The chance that a person in cardiac arrest will survive increases when rescuers doing cardiopulmonary resuscitation (CPR) spend more time giving chest compressions, according to a multi-center study reported Sept. 14 in Circulation.
“Chest compressions move blood with oxygen to the heart and the brain to save the brain and prepare the heart to start up its own rhythm when a shock is delivered with a defibrillator," said lead study author Jim Christenson, MD, clinical professor of emergency medicine at the University of British Columbia in Vancouver. "We found that even short pauses in chest compressions were quite detrimental."
However, according to the authors, the proportion of time during CPR that rescuers spend giving chest compressions during each minute of CPR, called the chest compression fraction (CCF), is extremely variable.
Prior to 2005, interruptions to chest compressions resulted in less than 50 percent of total CPR time being spent on chest compressions. However, the 2005 American Heart Association (AHA) Guidelines for Cardiopulmonary Resuscitation and Emergency Cardiovascular Care emphasized the importance of minimizing interruptions in chest compressions. This resulted in some emergency medical services (EMS) agencies achieving a CCF between 60 percent and 85 percent, Christenson said.
The researchers analyzed data from 78 EMS agencies in seven locations that were part of the Resuscitation Outcomes Consortium, a group of 11 regional clinical centers in Canada and the U.S. that study promising out-of-hospital therapies for cardiac arrest and traumatic injury. Automated external defibrillators measured the presence and frequency of chest compressions for each patient.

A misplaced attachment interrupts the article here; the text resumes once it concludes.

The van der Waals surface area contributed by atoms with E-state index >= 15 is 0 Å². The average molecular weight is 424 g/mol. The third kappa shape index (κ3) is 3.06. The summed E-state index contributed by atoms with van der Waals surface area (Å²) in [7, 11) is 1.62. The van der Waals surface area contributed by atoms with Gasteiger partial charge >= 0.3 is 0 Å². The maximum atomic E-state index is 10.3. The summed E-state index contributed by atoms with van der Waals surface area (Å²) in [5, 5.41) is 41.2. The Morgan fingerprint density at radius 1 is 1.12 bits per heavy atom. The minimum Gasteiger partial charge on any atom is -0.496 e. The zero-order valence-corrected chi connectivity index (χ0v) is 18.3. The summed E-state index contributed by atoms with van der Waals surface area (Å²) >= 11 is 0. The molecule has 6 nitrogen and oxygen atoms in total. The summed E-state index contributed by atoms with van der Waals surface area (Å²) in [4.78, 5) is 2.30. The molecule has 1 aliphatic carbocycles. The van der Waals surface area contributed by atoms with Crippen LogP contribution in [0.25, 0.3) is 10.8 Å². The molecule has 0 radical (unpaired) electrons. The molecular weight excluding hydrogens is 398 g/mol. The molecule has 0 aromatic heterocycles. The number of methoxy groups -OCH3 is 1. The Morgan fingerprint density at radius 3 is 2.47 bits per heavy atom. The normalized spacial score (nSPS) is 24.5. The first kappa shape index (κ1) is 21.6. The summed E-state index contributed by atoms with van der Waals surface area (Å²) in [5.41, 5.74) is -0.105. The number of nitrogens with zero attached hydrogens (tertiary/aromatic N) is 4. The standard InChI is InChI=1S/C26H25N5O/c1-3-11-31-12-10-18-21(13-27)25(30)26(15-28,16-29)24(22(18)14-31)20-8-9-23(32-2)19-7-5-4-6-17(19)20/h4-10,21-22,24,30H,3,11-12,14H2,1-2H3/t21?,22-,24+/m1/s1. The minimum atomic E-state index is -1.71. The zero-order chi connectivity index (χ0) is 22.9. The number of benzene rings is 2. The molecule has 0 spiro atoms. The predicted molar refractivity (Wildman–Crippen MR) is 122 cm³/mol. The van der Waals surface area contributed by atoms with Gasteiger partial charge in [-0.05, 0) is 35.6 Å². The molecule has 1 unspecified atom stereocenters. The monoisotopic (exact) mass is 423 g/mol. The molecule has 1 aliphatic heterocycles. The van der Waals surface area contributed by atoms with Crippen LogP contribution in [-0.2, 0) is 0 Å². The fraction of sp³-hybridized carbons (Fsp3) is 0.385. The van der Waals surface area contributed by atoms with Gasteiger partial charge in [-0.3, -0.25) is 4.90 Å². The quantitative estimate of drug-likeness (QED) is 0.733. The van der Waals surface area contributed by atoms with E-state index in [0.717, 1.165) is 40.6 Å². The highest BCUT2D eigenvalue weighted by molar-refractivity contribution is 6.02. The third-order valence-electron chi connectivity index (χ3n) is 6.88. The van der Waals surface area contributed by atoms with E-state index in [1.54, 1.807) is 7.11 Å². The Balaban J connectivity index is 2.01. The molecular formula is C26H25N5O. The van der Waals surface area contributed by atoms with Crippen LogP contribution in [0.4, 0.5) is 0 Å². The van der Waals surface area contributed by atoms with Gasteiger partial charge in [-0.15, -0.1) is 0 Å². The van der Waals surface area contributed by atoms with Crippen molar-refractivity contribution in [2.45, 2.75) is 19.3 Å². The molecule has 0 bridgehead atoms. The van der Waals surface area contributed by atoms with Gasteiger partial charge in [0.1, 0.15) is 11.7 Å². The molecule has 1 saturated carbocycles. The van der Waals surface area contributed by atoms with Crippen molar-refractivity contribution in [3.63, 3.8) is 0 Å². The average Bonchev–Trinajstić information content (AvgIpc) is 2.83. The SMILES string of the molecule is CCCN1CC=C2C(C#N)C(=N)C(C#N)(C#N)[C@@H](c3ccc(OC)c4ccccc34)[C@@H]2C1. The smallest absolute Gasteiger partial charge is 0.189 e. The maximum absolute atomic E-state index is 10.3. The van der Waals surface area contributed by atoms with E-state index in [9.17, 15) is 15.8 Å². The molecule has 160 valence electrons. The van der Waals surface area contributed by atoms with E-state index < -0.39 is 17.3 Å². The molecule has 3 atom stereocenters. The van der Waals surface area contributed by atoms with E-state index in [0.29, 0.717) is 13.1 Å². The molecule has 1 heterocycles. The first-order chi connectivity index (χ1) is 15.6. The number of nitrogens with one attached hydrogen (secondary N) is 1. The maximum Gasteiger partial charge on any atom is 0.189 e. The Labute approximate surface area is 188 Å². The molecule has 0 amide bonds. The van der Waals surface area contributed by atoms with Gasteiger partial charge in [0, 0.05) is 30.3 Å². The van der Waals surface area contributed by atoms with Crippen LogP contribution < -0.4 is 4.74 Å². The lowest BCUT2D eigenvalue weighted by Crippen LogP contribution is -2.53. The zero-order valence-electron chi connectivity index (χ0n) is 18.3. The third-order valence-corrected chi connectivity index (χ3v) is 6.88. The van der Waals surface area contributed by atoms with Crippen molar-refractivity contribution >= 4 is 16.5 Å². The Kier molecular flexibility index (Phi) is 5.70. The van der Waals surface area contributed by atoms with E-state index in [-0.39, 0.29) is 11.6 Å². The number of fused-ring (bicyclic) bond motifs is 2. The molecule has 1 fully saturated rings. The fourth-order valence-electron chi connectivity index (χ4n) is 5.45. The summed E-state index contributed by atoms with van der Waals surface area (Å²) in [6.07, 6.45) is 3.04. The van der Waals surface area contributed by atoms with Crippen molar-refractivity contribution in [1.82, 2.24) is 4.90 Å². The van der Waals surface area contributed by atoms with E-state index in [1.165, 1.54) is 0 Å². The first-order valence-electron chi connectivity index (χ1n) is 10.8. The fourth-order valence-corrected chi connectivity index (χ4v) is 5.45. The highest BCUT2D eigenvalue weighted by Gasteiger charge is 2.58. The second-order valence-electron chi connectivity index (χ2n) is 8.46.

Patients were studied if they had a ventricular fibrillation or pulseless ventricular tachycardia cardiac arrest prior to EMS arrival between December 2005 and March 2007. In the 506 cases analyzed, the investigators found that a return to spontaneous circulation was achieved 58 percent of the time when the CCF was zero percent to 20 percent, and up to 79 percent when the CCF was 81 percent to 100 percent.
The authors noted the slight drop in survival in the group with the highest CCF rate was likely due to the small sample size of the study and wide confidence limits, although they acknowledge the possibility of a plateau effect when CCF is above 80 percent.
"There was roughly a 10 percent increase in the chance of survival for every 10 percent increase in the chest compression fraction," Christenson said.
More study is needed to identify the ideal CCF or to show when compressions are the most important, such as immediately before or after delivery of a shock, Christenson and colleagues concluded.